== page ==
2014 – Another NAMM trip, 11 wonderful shows with Daniel and Artemis (part of a run of 14 shows in 13 days for me!). Just before NAMM I was invited to speak at the Microsoft Social Research Symposium in NYC, which was one of the most brilliant few days of my life. The duo project with Andy Edwards expanded to become ‘Andy, Steve + 1’ and we played a couple of gigs with Julie Slick, made an album with Murphy McCaleb and gigged with Jem Godfrey and Bryan Corbett – we have further projects planned. Played a super-lovely duo show with Briana Corrigan, ex-of The Beautiful South, whose solo work I’ve been a fan of for 20 years. I released a new solo album – What The Mind Thinks, The Heart Transmits. Playing at the London Bass Guitar Show and inviting Jon Thorne to join me on my set led to the release of that as a new album – Diversion. Towards the end of the year, I launched a new subscription service via Bandcamp, with the aim of finding a useful home for the epic amounts of music that I record and want to release…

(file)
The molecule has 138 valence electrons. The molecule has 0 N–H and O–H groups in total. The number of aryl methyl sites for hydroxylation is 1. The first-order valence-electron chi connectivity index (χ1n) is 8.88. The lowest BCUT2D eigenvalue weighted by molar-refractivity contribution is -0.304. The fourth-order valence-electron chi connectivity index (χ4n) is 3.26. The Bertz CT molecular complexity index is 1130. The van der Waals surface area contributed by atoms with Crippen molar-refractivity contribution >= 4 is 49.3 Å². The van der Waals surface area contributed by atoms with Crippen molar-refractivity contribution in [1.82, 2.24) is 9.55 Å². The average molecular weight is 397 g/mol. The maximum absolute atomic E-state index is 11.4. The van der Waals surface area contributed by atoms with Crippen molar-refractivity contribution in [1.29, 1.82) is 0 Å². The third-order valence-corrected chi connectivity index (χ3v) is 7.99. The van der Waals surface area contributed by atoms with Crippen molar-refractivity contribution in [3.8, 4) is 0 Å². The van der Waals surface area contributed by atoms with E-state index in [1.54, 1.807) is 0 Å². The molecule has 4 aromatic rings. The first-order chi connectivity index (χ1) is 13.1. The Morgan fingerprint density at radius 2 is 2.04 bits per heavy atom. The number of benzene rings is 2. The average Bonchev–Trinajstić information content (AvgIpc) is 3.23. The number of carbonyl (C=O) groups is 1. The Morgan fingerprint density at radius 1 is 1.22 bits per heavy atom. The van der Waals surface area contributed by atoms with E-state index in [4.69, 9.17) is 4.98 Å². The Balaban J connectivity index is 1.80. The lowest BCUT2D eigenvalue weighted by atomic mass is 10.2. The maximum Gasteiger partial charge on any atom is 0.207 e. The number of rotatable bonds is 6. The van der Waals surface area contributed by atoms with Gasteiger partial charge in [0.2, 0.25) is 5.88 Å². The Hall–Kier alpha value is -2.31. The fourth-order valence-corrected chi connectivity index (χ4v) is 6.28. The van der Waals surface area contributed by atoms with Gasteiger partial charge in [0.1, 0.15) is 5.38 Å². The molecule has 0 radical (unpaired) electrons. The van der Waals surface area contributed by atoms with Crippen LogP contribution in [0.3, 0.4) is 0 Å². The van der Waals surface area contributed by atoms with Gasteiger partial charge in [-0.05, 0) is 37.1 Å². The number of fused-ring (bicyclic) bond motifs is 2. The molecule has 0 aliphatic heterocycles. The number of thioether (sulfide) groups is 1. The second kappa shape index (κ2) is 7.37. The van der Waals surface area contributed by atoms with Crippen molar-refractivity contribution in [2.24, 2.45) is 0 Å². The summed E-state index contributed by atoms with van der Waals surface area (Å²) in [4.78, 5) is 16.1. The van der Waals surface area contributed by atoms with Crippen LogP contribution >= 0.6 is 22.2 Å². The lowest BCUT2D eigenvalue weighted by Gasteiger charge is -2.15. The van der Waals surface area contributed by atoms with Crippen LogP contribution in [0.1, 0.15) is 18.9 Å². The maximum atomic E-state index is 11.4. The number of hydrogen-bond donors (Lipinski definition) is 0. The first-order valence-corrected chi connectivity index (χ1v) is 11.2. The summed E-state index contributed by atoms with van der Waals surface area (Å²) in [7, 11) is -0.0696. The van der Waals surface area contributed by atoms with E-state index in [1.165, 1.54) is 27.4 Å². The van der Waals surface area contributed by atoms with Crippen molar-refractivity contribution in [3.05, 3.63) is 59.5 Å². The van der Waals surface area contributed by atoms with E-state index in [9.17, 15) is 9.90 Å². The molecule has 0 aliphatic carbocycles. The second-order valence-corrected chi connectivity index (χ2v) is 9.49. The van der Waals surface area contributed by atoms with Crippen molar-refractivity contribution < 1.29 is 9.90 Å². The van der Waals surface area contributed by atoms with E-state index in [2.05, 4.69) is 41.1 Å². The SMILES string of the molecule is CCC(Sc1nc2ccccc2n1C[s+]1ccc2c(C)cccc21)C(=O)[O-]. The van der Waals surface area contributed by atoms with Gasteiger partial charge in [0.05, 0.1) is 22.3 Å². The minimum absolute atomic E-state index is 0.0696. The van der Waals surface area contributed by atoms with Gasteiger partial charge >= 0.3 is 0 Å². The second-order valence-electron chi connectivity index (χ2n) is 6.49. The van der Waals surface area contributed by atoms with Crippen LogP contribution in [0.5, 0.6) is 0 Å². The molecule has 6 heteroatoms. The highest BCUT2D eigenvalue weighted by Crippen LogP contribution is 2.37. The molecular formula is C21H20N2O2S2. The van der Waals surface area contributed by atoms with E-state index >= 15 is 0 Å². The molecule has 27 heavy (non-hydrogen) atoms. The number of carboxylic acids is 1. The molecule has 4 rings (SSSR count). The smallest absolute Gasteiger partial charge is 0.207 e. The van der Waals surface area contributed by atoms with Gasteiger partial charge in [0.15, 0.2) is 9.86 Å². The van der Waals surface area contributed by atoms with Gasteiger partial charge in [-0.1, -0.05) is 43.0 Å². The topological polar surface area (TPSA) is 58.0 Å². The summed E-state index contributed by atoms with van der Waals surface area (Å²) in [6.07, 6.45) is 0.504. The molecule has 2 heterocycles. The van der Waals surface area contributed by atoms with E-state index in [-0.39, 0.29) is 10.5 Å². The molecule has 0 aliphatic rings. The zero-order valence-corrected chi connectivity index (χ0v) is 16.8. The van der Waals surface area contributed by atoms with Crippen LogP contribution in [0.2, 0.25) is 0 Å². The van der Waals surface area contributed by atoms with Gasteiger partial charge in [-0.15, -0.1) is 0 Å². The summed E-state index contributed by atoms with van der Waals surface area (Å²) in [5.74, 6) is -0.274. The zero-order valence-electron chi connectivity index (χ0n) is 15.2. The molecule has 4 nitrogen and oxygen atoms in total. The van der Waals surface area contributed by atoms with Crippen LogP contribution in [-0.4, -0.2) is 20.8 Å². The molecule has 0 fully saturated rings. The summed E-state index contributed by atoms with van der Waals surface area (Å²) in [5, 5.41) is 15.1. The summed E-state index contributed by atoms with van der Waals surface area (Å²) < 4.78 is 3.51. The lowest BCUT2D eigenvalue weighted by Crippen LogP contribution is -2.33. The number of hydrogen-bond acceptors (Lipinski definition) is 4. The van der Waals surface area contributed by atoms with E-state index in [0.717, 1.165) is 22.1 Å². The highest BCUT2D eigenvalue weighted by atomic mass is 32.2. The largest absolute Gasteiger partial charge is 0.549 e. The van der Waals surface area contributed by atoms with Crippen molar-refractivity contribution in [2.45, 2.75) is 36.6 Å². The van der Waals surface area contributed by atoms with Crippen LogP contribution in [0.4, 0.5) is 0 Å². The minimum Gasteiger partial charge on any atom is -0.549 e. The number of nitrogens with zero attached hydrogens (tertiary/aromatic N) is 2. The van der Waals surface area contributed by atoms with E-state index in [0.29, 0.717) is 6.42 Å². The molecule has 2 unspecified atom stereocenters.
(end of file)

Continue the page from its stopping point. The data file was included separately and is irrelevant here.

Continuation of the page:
2015 – NAMM in January, of course, plus a handful of lovely house concert shows with guitar genius Thomas Leeb. Released LEY Lines with Andy Edwards and Phi Yaan-Zek, the first new thing that my subscribers got, which Phi released for everyone else. Did the London Bass Guitar Show again, and had another of my bass heroes Ruth Goller agree to play with me. That was fun. Formed a duo with Divinity Roxx – hip hop, improv, songs, stories, all rolled in. We had a week of playing and did a first gig in Kidderminster. The duo with Jon Thorne was expanded to a trio with Rob Turner, of GoGo Penguin, that band sounds amazing! In September, I release two new solo albums – my first proper solo album releases since 11 Reasons in 2011. A Crack Where The Light Gets In and The Way Home were really well recieved, and got played on Late Junction. In October, I was the cover star on Bass Guitar Magazine, almost certainly the only self-managed, self-releasing, self-everything solo bassist to ever get there without an association with any other artist. Still can’t quite believe it. The mag cover coincided with a mini-tour with Jonas Hellborg – we had a wonderful time playing in Birmingham, London and Leeds, and hope to do a bigger tour ASAP. By the end of the year, I’d released 7 albums for Subscribers, all of which I’m immensely proud of! The year ended with the recording of a second album with Phi and Andy, to be released early in 2016. The year also featured a few more Torycore gigs – a thing that gets better every time we do it, and more vital, sadly.